Annapolis mayor to reintroduce City Dock zoning legislation

Danielle Ohl
Contact Reporterdohl@capgaznews.com

Annapolis Mayor Gavin Buckley, undeterred after his initial legislation wasn’t seconded and couldn’t be introduced, plans to reintroduce a measure to rezone City Dock in hopes of ushering in a revitalized downtown — and a controversial hotel.

The legislation, shot down during the May 21 City Council meeting, would have rezoned City Dock and other downtown areas identified in the 2013 City Dock Master Plan for redevelopment. To do it, the Buckley legislation draws on the designation — called mixed zoning — that helped West Street grow into the business and arts hub it is today.

Mixed zoning provides for a number of residential, retail and office uses within the Historic District.

Buckley, in a meeting Friday with The Capital, chalked his unsuccessful first attempt up to a rookie mistake.

“Next time it comes, up there will be plenty of sponsors on it,” he said.

The legislation will be the subject of a Tuesday City Council work session. Buckley is counting on the support of at least four City Council members, despite Alderwoman Elly Tierney’s strong opposition to the initial draft.

Alderman Rob Savidge said he will not attend the work session because “we need to focus our work sessions on the most important issue we face,” the fiscal 2019 budget. He said he also wanted to show solidarity with Tierney.

“We need the cultural landscape plan first,” Savidge wrote in a message. “I’m worried (the legislation) … will open (Pandora’s) box with a lot of unintended consequences … and something like this should be done with the buy-in of the alderperson whose ward is most affected — Elly’s.”

Tierney will not be available to attend the work session. She said Buckley has not assuaged her concerns that the legislation is too deferential to one developer.

The legislation calls for a visual impact assessment of any project in order to mitigate “negative visual impacts,” although that term is not defined.

But residents railed against the measure during a public hearing for a provision that would waive the Historic District height and bulk restrictions if the project adheres to visual “performance controls” outlined in the not-yet-complete Cultural Landscape Report.

Instead, the legislation allows bulk regulations to be “determined through the site design plan review and/or planned development processes.”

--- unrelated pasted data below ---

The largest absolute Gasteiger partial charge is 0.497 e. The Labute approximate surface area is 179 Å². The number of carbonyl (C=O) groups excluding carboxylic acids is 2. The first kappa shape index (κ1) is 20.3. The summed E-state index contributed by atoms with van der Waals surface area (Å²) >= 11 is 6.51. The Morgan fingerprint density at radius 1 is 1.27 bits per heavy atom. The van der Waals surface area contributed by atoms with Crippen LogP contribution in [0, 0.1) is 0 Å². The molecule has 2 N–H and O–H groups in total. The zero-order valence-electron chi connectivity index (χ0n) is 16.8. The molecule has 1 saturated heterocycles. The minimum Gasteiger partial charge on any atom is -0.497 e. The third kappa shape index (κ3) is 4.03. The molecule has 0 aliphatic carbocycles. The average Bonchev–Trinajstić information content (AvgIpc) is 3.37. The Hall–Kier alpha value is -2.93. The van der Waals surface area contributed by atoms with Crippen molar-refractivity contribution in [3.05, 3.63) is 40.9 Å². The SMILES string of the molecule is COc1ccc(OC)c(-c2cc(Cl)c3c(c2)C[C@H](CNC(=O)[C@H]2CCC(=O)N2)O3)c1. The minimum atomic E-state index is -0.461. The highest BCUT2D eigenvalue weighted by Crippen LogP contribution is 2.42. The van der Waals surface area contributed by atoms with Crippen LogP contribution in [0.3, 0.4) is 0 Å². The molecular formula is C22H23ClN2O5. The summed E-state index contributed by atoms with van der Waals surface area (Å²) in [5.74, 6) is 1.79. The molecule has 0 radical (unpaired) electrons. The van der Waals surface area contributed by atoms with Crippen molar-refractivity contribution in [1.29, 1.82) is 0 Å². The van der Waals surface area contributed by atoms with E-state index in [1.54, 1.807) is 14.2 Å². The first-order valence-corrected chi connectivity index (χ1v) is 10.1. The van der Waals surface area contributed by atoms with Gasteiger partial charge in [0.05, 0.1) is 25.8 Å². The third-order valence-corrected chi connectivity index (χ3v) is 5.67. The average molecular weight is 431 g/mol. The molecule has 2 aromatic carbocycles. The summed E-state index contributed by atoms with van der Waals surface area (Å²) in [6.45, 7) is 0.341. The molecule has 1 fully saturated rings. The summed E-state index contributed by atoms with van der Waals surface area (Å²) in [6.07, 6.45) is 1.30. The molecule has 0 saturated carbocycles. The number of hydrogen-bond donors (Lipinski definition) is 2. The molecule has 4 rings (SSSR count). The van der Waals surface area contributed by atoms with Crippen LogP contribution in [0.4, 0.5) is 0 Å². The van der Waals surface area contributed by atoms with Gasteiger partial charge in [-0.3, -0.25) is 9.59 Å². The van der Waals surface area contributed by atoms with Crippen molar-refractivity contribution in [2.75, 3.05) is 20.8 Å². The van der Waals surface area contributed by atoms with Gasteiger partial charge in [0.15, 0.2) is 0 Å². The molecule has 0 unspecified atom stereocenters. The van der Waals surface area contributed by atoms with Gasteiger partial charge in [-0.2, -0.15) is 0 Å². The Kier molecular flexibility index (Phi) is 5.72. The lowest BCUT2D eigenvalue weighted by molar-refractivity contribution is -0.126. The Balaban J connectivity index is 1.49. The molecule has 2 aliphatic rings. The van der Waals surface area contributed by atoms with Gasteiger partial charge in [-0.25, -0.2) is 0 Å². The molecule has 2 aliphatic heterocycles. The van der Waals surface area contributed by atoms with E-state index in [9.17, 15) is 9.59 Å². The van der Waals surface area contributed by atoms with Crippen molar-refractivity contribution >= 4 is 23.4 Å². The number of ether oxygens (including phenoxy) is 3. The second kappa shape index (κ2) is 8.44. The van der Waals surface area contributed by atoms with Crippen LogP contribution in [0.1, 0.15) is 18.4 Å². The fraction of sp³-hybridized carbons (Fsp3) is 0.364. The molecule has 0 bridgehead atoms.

Buckley said the upcoming legislation would be similar if not the same as the failed legislation.

“Obviously (people who spoke against it) are scared of any change in the town and they’re well within their right to fear change,” he said. “I’m not saying I’m right and they’re wrong. But we can do better and I’m trying to make that happen through this process.”

If it passes first reader, the bill would have a final vote by late September at the earliest. Simultaneously, the Planning and Zoning Department is working to finish the Cultural Landscape Report by July.

Despite calls to slow things down until the study is complete, Buckley is pressing on, looking to move sooner rather than later on plans to get the current parking lot off City Dock.

“I’m trying to leverage private public money to make this plaza … into things like you’ve seen at the Wharf (in Washington, D.C.),” he said.

City officials have been meeting with businessman Harvey Blonder, who owns the building proposed as a site for a hotel, to discuss the plans.

Architect Peter Fillat, who has been collaborating with Blonder, drew up new plans for how City Dock could change alongside the hotel development.

The updated drawings show a spray park, a beach, a lawn with a performance area and a fountain. The pump house for the flood mitigation controls goes behind the hotel in this new version, instead of on the Newman Street park as previously proposed.

The plans also remove the Harbormaster’s office and move the Capt. William Burtis House to the corner of Randall and Dock streets.

Buckley repeated that he does not support a 70-foot hotel, only a four-story one with a fifth-floor setback from the street. The city would deny anything taller in the site plan review process, Buckley said.

The proposed underground parking lot is still up for debate, he said.

Buckley defended the need for a fourth floor. After factoring in the Harbormaster’s Office, hotel services, a visitors center and the pump house, the plan “takes up a fair bit of real estate,” he said. He suggested the project could expand the city’s tax base by several million dollars and add at least 200 jobs.

Any actual development is far off. If the legislation passes, it would need to go before the Historic Preservation Commission and the Planning Commission as well as City Council subcommittee before final approval.

“All of this is ideas,” Buckley said, “but what will be really frustrating for me is (if) in four years we’re all still looking at the same 150 parking spaces on the best real estate that the city has.”

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